After using 10 years Domoticz. It’s time for something different to try.
I did a lot of reading in and the race was between Home assistant or Openhab
I am going for Openhab because of the more stable system, blocky and Google home integration.
I came across a weblog from someone (Home assistant) who uses an awesome solution to cast a ipcamera to chromecast devices. But it uses a docker container to convert rtsp to HLS so it will accept on a chromecast device.
I am totally new to Docker but from what I have read its nice to run several containers at the same time.
Now my question is in the openhab Docker Information page I have read that it’s not supporting Exec bindings.
I couldn’t find or determine if it’s useful to have and what it means or does.
Can someone clarify this for me?
Are there more advantages or disadvantages to run Openhab Docker?
Well Docker is great if you don’t want to deal with all the needed software like java etc.
Just spin up the Container and you are ready to go.
Clean setup, easy to reset, easy to upgrade, easy to downgrade.
Nice structure either folders or docker volumes.
Forward ports etc.
Quote from the docs:
However, this flexibility comes at a cost. For example, because openHAB is running in its own container with only enough installed to run openHAB, the Exec binding is very likely to be useless to you because the container will not have access to the programs and files you need.
Solution? Build your own Docker Container or with docker compose add needed software like python3. stackoverflow
dammit now I got even more interested.
I am building a full openHAB setup from scratch with influxdb, grafana and openHAB with an easy Start/Stop/Remove scripts.
I will maybe also add Node-RED and more for a full user Setup
Thanks for the answer. I am not a programmer or a Linux expert and coding. All the things i have to accomplish and accomplished I have to do with tutorials and how to’s and when I see the coding to let containers to communicate it scares me a bit off.
The only thing i want to use docker is to cast my ipcams on Chromecast. So I think I will use a dust getting Pi1 to use as host for the docker image to convert rtsp to hsl.
I use Docker on an Ubuntu server I built for openHAB and several other services. I decided to run openHAB inside Docker along some other lightweight services like Mosquitto. I run node-RED and Shinobi CCTV software outside of Docker, however (node-RED for access to the command line and Shinobi for easier access to the GPU for hardware acceleration).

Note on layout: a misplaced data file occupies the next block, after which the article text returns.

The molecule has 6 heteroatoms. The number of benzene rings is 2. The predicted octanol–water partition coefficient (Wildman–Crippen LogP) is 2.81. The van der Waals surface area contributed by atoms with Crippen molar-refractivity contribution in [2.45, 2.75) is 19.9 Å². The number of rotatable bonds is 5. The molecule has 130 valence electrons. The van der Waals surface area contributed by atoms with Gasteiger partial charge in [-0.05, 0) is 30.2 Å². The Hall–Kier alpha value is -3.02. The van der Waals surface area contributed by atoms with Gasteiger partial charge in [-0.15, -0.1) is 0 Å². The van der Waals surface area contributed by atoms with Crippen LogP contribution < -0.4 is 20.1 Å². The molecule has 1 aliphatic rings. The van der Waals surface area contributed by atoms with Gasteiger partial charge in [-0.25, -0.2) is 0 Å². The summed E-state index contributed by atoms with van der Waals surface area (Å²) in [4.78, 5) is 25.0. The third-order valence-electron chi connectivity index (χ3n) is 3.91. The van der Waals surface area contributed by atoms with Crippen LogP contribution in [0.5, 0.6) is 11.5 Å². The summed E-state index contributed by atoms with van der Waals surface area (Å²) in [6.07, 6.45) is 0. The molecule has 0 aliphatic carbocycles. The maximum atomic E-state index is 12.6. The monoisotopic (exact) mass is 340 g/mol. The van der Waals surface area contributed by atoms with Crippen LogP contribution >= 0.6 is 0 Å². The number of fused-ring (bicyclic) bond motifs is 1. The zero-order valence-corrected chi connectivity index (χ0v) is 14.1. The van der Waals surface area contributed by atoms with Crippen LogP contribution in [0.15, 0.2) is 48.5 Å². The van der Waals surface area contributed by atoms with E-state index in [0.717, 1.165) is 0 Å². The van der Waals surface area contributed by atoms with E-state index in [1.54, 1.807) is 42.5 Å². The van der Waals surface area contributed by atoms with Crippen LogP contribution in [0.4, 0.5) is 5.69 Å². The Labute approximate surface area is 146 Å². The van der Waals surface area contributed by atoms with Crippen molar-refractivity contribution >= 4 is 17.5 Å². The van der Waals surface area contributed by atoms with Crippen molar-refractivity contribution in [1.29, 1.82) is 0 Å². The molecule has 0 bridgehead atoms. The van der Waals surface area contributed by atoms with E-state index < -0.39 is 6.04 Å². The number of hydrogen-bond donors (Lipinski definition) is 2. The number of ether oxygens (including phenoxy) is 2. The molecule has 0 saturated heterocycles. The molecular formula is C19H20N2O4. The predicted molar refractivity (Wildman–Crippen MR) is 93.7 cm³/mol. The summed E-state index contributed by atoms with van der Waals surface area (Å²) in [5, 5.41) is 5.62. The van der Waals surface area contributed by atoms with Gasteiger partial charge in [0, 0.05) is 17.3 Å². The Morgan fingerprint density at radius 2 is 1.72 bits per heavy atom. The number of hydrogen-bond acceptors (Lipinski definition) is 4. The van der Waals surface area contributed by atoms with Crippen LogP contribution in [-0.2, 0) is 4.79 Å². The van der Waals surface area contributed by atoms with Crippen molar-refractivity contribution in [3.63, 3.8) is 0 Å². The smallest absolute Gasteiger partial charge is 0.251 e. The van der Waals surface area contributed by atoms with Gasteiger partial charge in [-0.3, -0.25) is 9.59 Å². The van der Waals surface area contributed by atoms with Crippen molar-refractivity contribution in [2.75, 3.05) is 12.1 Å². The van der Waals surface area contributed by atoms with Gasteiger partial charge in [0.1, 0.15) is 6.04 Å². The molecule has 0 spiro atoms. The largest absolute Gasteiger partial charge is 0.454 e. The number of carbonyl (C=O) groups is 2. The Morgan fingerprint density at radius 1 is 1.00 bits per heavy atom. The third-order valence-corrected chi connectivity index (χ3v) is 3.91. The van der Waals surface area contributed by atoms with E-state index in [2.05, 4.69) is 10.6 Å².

I’m by no means an expert. I did struggle at first with some of the docker stuff but it came to me eventually. I think it’s good to keep track of the docker run commands you use for easy editing later. I also recommend using Portainer or something similar to keep track of your containers.
Hard to answer because it depends on your preferences, knowledge and HW.
The main advantage is in being able to rollout fast, roll fore and roll back OH and other server instances and OH versions.
This will help minimizing SW dependencies if you want to colocate OH with other services on a shared server but comes at a price. Some system-near stuff such as Exec binding or GPU access won’t work, and it’s consuming quite some resources so I wouldn’t want to run it on a RPi2/3 which otherwise is fine as a (dedicated) OH server.
The standard recommendation is a RPi with openHABian. I, too, would separate OH and your RTSP-whatever converter and run them on dedicated HW.
It’s not so much that it doesn’t support the Exec bindings but that the Exec binding isn’t all that useful.
The whole purpose of a container is to provide everything that a single program needs to run in one package. In some ways, you can look at a container as a wholly separately running operating system.
But, the container also only includes just what the program running inside it needs to run. There are no extras available, like Python. Some containers don’t even have bash. So most of the things you will want to have access from the Exec binding won’t be there. And even if stuff like Python were there, it will be limited in what it can do outside of the container.
Personally, I run everything in containers. It makes installation, upgrade, and backup pretty simple. I don’t have to worry about incompatibilities with libraries or ports or the like.
Or outsource that stuff to some other app you can command more indirectly such as through MQTT.